Yesterday’s Women’s March in Asheville was enormous — by all reports, as big as last year’s (I was in Washington last year, so I can’t verify personally, but I believe the people who were here). The entire block surrounding the Vance Monument was packed with people, and the crowd stretched down the hill past the Fire Department.

Still, before the march was over, people were all over social media complaining that it was poorly organized.

The march here, which drew between 8,000 and 12,000 people, was organized by a small group of Asheville High School students who saw that no adults were stepping up to organize one. They arranged to get Memorial Stadium a half mile from downtown, although they didn’t have the money for proper amplification or parade permits to close down the streets between the stadium and the Vance Monument.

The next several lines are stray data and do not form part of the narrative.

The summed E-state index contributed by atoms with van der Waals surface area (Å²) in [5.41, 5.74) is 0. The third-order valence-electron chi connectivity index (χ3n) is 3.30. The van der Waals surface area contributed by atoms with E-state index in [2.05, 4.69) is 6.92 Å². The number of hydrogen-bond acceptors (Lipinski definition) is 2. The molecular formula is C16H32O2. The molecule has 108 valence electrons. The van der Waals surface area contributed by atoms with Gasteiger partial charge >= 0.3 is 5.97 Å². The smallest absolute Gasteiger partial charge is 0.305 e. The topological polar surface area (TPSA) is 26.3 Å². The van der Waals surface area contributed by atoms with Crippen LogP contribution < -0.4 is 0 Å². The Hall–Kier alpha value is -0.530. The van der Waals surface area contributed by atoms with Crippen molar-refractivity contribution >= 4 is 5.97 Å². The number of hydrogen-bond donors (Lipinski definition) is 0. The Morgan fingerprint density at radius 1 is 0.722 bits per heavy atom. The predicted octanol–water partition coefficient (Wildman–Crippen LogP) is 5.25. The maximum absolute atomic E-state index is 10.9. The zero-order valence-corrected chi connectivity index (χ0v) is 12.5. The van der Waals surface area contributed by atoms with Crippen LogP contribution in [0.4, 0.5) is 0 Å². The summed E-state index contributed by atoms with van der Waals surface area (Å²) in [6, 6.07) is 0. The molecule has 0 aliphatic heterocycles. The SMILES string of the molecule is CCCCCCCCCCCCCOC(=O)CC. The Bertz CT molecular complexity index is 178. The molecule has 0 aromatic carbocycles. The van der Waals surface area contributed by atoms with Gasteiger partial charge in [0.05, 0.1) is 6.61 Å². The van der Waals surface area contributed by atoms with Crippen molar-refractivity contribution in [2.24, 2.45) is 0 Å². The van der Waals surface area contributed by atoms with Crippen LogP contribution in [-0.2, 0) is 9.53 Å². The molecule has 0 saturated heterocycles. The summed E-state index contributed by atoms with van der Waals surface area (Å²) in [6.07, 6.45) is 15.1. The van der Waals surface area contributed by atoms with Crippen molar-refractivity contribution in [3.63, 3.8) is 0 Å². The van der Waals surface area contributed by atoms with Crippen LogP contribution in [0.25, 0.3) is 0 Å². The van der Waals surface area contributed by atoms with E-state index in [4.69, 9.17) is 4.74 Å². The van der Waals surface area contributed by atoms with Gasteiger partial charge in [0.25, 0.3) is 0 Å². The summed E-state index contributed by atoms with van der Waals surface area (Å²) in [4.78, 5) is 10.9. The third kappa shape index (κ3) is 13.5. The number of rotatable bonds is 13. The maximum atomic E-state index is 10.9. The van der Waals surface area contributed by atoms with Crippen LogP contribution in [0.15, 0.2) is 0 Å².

These are new organizers with no experience putting together an event of this size, yet they stepped up and put on a massive march.

The first complaint I saw was a post from a veteran protester/organizer and I called him out in the comments. I asked whether he had offered his help, which I already knew he hadn’t.

Others complained they didn’t know where Memorial Stadium was. My response: It’s in your city. If you don’t know where it is, Google it. These 17-year-olds did an enormous amount of work; they didn’t need the added burden of having to hold your hand and lead you to the event.

Author Michelle Alexander in Asheville Thursday evening.

Thursday night, attorney and author Michelle Alexander told 1,600 or more people at an event at UNC Asheville that we all need to do more. I thought it was funny when one woman turned to me and said, “You do enough. Really.” I can do more. We all can do more.